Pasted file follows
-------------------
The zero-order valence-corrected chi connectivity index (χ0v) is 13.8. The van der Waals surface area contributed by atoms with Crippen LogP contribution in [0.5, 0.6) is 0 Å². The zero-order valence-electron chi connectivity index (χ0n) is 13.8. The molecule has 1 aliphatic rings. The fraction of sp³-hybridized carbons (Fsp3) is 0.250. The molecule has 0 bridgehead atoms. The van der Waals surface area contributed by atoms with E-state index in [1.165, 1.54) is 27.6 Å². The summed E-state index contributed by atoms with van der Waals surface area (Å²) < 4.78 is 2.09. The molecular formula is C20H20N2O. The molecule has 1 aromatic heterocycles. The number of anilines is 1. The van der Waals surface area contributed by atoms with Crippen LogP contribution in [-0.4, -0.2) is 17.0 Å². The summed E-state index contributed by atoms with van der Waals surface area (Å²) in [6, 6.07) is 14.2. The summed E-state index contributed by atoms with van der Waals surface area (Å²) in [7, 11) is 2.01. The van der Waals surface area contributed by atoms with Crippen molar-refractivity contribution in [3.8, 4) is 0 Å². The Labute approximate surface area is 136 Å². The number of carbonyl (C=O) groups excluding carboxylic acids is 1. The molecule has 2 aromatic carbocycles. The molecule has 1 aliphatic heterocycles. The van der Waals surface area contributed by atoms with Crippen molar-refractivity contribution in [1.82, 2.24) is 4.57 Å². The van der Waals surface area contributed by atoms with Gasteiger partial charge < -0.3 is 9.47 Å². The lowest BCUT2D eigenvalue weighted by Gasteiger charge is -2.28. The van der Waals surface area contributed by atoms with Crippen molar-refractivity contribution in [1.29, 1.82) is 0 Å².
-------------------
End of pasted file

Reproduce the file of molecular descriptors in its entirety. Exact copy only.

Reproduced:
The zero-order valence-corrected chi connectivity index (χ0v) is 13.8. The van der Waals surface area contributed by atoms with Crippen LogP contribution in [0.5, 0.6) is 0 Å². The zero-order valence-electron chi connectivity index (χ0n) is 13.8. The molecule has 1 aliphatic rings. The fraction of sp³-hybridized carbons (Fsp3) is 0.250. The molecule has 0 bridgehead atoms. The van der Waals surface area contributed by atoms with E-state index in [1.165, 1.54) is 27.6 Å². The summed E-state index contributed by atoms with van der Waals surface area (Å²) < 4.78 is 2.09. The molecular formula is C20H20N2O. The molecule has 1 aromatic heterocycles. The number of anilines is 1. The van der Waals surface area contributed by atoms with Crippen LogP contribution in [-0.4, -0.2) is 17.0 Å². The summed E-state index contributed by atoms with van der Waals surface area (Å²) in [6, 6.07) is 14.2. The summed E-state index contributed by atoms with van der Waals surface area (Å²) in [7, 11) is 2.01. The van der Waals surface area contributed by atoms with Crippen molar-refractivity contribution in [3.8, 4) is 0 Å². The Labute approximate surface area is 136 Å². The number of carbonyl (C=O) groups excluding carboxylic acids is 1. The molecule has 2 aromatic carbocycles. The molecule has 1 aliphatic heterocycles. The van der Waals surface area contributed by atoms with Crippen molar-refractivity contribution in [1.82, 2.24) is 4.57 Å². The van der Waals surface area contributed by atoms with Gasteiger partial charge < -0.3 is 9.47 Å². The lowest BCUT2D eigenvalue weighted by Gasteiger charge is -2.28. The van der Waals surface area contributed by atoms with Crippen molar-refractivity contribution in [1.29, 1.82) is 0 Å².